Pharmacokinetics of a Testosterone Gel in Healthy Postmenopausal Women
Journal of Clinical Endocrinology and Metabolism
The paucity of pharmacokinetic data on androgen formulations in women has hindered clinical trials of testosterone supplementation in women. Objective: The objective of this study was to determine the time course and profile of serum testosterone concentrations during treatment with different doses of testosterone gel in postmenopausal women and assess whether estrogen treatment affects the pharmacokinetics of testosterone gel. Methods: Postmenopausal women with total testosterone levels less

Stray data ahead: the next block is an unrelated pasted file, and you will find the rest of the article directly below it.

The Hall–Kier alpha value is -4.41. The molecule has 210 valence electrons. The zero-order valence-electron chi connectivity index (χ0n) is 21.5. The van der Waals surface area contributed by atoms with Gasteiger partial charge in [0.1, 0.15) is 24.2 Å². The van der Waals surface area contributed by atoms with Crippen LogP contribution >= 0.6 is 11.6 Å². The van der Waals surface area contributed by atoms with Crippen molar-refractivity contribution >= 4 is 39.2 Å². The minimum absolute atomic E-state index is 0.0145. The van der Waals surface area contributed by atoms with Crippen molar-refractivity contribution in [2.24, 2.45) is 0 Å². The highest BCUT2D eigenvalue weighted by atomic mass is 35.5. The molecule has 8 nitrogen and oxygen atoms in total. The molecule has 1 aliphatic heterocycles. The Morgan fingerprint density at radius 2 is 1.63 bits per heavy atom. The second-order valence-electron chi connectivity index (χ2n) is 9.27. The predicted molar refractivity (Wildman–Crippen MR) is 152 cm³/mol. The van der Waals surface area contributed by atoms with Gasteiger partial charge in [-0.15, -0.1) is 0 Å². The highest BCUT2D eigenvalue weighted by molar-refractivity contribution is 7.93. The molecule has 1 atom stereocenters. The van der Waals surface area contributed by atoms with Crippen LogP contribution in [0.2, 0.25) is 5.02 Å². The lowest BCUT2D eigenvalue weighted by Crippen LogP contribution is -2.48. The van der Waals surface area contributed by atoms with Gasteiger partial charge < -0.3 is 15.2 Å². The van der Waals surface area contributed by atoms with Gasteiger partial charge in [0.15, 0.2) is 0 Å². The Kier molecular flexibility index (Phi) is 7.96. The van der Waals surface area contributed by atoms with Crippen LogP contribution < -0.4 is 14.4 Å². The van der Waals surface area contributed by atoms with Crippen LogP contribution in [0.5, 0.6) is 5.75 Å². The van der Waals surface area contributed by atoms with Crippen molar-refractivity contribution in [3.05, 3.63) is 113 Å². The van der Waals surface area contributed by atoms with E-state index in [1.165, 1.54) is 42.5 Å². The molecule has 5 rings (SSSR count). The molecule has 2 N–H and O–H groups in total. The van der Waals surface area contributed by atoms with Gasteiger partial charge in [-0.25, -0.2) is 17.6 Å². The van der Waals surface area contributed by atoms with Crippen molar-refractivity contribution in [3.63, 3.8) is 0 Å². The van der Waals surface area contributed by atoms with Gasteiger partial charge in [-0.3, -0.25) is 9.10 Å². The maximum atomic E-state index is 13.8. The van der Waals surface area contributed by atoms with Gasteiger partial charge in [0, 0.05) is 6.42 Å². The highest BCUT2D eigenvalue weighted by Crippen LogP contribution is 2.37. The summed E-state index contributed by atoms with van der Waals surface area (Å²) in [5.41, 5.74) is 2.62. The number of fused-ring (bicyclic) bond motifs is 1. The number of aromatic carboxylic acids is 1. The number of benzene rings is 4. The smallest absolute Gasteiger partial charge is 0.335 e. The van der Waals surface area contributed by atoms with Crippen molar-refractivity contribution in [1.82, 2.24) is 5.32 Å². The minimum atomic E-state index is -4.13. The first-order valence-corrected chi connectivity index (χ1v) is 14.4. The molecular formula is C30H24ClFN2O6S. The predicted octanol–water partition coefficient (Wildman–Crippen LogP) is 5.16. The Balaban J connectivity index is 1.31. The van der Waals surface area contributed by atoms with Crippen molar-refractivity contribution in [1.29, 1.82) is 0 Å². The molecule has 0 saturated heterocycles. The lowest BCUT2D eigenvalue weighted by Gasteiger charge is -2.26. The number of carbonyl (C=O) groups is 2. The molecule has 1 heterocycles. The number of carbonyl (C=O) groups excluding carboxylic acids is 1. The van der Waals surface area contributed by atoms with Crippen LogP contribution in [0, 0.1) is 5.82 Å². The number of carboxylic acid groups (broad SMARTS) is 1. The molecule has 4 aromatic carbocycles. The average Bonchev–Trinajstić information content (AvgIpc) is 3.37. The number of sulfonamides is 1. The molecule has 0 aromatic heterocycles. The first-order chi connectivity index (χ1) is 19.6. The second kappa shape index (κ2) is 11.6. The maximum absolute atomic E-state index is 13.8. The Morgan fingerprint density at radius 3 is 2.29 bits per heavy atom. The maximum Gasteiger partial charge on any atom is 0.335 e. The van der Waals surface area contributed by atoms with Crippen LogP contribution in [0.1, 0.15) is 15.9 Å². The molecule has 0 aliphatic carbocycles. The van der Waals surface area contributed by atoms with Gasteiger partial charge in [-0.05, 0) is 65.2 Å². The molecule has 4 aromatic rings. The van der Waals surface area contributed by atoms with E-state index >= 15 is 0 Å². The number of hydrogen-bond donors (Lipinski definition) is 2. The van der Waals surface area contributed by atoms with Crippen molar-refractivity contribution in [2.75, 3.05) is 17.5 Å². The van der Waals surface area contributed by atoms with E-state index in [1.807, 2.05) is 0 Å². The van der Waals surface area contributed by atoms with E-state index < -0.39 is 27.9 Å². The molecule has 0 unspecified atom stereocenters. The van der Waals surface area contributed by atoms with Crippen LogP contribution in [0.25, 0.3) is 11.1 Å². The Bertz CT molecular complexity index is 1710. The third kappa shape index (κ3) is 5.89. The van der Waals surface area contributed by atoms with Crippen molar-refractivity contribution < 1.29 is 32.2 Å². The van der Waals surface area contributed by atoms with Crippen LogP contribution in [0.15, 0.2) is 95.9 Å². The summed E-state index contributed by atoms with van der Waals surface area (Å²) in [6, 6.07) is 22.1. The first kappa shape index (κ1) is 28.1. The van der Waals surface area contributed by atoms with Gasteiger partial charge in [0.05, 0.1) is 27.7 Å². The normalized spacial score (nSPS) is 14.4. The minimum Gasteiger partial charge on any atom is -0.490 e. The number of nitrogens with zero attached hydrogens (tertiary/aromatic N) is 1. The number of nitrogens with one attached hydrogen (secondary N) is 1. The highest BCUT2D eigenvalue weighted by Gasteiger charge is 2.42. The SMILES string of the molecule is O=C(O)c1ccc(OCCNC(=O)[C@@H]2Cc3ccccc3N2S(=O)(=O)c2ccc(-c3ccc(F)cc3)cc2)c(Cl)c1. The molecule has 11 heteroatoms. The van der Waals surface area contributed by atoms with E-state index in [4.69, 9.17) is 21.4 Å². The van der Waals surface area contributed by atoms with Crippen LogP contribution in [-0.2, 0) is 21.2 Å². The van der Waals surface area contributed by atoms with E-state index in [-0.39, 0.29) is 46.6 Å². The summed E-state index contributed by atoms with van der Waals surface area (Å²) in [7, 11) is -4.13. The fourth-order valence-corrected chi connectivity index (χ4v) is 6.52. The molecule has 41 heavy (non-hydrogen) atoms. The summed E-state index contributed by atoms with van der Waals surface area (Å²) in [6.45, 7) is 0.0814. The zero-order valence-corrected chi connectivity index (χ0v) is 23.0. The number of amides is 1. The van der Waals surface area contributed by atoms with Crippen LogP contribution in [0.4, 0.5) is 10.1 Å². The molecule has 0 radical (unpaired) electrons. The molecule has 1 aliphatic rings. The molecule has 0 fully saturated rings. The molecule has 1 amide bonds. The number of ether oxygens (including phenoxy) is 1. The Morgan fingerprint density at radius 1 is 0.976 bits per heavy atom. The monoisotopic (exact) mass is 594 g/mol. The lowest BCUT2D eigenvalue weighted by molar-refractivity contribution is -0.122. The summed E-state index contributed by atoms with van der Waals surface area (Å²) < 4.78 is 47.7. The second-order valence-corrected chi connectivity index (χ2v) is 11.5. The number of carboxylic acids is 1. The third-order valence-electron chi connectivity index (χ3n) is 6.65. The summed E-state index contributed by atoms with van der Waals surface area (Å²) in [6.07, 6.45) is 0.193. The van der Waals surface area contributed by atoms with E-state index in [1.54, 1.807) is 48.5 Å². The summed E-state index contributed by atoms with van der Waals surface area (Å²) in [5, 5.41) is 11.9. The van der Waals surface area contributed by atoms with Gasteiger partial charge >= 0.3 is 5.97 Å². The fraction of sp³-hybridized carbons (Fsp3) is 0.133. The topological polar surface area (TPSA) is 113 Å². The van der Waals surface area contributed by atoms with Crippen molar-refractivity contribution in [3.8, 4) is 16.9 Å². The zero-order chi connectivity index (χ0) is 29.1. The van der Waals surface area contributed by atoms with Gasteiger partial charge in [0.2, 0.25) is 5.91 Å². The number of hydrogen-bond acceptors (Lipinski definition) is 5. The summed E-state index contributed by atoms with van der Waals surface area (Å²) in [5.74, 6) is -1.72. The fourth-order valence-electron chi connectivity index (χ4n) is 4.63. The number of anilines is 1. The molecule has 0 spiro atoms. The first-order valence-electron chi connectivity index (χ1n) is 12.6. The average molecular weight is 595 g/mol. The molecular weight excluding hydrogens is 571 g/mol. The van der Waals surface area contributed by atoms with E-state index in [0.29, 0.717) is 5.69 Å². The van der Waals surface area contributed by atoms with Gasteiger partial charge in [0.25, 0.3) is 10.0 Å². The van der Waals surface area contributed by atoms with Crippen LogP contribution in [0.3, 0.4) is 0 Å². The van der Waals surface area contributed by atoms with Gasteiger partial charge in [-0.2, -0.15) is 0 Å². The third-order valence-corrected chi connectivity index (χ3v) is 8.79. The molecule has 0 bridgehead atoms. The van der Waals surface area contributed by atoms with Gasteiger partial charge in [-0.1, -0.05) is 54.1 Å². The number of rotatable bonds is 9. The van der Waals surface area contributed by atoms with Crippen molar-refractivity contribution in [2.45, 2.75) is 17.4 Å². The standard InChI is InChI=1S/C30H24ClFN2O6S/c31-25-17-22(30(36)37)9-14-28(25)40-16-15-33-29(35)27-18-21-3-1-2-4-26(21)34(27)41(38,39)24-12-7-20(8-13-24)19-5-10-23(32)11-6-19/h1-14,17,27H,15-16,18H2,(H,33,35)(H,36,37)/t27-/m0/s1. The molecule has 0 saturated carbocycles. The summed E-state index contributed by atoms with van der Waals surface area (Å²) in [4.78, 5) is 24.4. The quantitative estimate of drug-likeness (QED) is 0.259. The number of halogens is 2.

... an 33 ng/dl after baseline 24-h sampling were treated with 4.4, 8.8, or 13.2 mg testosterone gel daily for 7 d each in random order, with a 7-d washout period between doses. We studied 13 women who had not received estrogen therapy (group I) and 13 who had received stable estrogen therapy for 3 months or more (group II). Total and free testosterone concentrations were measured for 48 h on the seventh day of each dose administration. Results: Twenty-six women were randomized; of these, 24 were evaluable, 13 in group I and 11 in group II. The average steady-state concentrations (Cav) of serum total and free testosterone increased with increasing testosterone dose and were highly correlated with the dose (dose effect, P Ͻ 0.00001), but were not affected by estrogen therapy (P ϭ 0.43). In both groups, the 4.4-mg dose increased Cav total and free testosterone into the mid-to high-normal range, whereas 8.8-and 13.2-mg doses raised total (Cav: 22.3, 51.6, 80.3, and 92.0 ng/dl in group I; 22.7, 59.8, 82.0, and 114.3 ng/dl in group II at 0, 4.4, 8.8, and 13 . 2 mg, respectively) and free testosterone (5.9, 8.4, 11.5,12.8 pg/ml in group I and 5.0,7.6,11.1,10.8 in group II, respectively, at the various doses) above the physiological range. The area under the curve, maximum and minimum concentrations, and the change in Cav for total and free testosterone were dose related and significantly higher during administration of the 13.2-mg dose than during the 0-or 4.4-mg dose; estrogen therapy had no significant effect on these measures. Serum estradiol, LH, FSH, and SHBG levels did not change significantly at any dose. Testosterone gel was well tolerated. Conclusions: Administration of testosterone gel to postmenopausal women raised total and free testosterone concentrations in proportion to the administered dose without affecting estradiol levels. A 4.4-mg dose raised testosterone levels into the mid-to high-normal range. Previous estrogen therapy had no significant effect on testosterone pharmacokinetics over this short duration.